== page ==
Turkish Journal of Veterinary & Animal Sciences




This study was conducted to observe the effects of thyme plant (Thymbra spicata L. var. spicata) volatile oil on quails and intestinal microbiota in high stocking density. For this purpose, 300 7-day-old Japanese quails (Coturnix coturnix Japonica) were used in the study. The quails were selected on the basis of body weight and divided into 6 groups, each consisting of 5 replications that contained 50 quail chicks according to the following experimental design: positive control group (NSD - CONT), with normal stocking density and no additive; negative control group (HSD - CONT), with high stocking density (HSD) and no additive; group HSD - ANT, with HSD and 10 mg/kg of avilamycin additive, and other groups named HSD - T1, T2, and T3, with HSD and 200, 400, and 600 mg/kg of volatile oil additive respectively. In the study, a stocking density of 160 cm$^{2}$/quail was chosen, while the high stocking density (HSD) was 90 cm$^{2}$/quail. A statistically significant difference was found in terms of improvements in feed intake and feed conversion ratio (P < 0.01), and the highest total bacteria count (cfu/g) was observed in HSD - CONT group (P < 0.01). The addition of zahter-thyme volatile oil in the diet of quails kept in high stocking density provided improvements at various levels with regard to intestinal microbiota and animal performance. It was observed that the inclusion of zahter-thyme volatile oil, in particular at 600 mg per kg level, reduced the detrimental effects of stress generated by high stocking density.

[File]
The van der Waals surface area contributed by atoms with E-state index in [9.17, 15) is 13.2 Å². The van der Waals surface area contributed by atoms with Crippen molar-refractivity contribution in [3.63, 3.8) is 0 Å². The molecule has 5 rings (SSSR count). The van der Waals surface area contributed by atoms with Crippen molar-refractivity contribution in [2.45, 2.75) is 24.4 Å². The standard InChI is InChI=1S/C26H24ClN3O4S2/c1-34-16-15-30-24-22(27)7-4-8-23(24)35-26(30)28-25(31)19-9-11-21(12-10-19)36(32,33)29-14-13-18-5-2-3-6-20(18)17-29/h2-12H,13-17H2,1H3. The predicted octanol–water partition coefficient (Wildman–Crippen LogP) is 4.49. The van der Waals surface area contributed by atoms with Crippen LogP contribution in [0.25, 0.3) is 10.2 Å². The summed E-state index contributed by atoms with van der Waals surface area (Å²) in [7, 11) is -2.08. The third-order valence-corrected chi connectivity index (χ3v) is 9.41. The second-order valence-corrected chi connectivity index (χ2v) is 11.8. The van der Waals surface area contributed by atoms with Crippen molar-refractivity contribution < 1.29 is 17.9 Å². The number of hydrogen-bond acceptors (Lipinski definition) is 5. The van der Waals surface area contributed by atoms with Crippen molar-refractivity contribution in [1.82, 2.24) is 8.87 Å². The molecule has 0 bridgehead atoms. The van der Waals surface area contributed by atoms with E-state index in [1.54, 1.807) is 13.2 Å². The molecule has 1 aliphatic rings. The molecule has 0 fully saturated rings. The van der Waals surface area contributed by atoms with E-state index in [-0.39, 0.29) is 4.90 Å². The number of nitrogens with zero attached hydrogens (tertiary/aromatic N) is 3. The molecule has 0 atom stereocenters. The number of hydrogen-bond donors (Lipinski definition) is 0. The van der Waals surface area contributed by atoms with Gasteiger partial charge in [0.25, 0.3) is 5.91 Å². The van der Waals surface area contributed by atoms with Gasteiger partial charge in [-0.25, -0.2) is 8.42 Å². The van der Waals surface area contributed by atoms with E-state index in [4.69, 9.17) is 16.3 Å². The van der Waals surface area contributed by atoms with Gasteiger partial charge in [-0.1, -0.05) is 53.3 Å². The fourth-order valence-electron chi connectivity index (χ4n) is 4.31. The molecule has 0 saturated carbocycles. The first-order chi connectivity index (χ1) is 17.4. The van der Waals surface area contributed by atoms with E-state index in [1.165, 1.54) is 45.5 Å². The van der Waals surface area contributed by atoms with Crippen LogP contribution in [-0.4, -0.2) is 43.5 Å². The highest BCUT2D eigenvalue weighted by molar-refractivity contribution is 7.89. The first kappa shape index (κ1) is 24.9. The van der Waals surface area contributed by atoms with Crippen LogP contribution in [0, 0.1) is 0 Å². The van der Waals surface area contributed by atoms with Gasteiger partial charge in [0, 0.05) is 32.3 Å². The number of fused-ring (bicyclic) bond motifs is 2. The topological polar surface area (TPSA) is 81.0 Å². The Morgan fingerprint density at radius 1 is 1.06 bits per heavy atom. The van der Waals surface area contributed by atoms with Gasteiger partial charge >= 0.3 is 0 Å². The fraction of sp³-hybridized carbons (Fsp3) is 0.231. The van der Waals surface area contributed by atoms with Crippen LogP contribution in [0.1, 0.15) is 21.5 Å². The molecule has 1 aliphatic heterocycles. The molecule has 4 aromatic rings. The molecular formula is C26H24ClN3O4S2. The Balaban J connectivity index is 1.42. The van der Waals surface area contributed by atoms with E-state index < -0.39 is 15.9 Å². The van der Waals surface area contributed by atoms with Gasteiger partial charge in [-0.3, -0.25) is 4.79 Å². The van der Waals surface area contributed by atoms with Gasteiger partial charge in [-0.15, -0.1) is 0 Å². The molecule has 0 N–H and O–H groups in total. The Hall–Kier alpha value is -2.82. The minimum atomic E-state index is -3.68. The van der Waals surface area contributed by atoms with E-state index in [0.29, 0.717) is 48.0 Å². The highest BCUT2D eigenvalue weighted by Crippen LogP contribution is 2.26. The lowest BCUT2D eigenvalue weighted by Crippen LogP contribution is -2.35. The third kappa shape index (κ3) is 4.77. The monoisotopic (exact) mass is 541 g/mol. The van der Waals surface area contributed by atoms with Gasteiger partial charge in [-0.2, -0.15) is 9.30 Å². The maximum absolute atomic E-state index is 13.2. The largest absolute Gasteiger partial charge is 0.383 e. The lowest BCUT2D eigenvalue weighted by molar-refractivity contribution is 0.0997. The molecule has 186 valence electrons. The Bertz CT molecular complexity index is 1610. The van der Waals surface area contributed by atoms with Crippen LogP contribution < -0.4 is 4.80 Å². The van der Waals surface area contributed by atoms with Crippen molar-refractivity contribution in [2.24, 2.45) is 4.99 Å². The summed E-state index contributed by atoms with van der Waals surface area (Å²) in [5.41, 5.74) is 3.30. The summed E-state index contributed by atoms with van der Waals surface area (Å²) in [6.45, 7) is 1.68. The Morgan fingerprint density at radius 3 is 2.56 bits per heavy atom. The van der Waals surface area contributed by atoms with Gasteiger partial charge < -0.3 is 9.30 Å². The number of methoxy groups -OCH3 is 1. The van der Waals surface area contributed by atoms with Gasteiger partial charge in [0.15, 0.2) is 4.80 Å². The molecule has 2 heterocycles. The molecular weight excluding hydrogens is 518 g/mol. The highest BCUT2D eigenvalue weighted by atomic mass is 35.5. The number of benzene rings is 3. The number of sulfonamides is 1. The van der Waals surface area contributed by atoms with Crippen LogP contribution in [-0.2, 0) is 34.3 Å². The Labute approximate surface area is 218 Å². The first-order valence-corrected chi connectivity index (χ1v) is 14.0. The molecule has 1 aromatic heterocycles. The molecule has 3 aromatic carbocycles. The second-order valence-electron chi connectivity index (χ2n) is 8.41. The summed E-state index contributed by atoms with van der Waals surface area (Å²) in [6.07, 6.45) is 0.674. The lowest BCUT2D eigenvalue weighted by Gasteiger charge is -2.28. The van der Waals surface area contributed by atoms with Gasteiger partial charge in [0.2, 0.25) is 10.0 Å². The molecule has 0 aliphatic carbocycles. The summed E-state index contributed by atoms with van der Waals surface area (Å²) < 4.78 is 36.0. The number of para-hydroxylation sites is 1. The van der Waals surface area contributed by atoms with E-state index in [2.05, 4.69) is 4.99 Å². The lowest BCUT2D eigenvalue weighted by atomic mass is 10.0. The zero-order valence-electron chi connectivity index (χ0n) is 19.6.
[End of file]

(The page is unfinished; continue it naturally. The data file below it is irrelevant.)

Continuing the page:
Thyme volatile oil, high stocking density, performance, intestinal microbiota, Japanese quail

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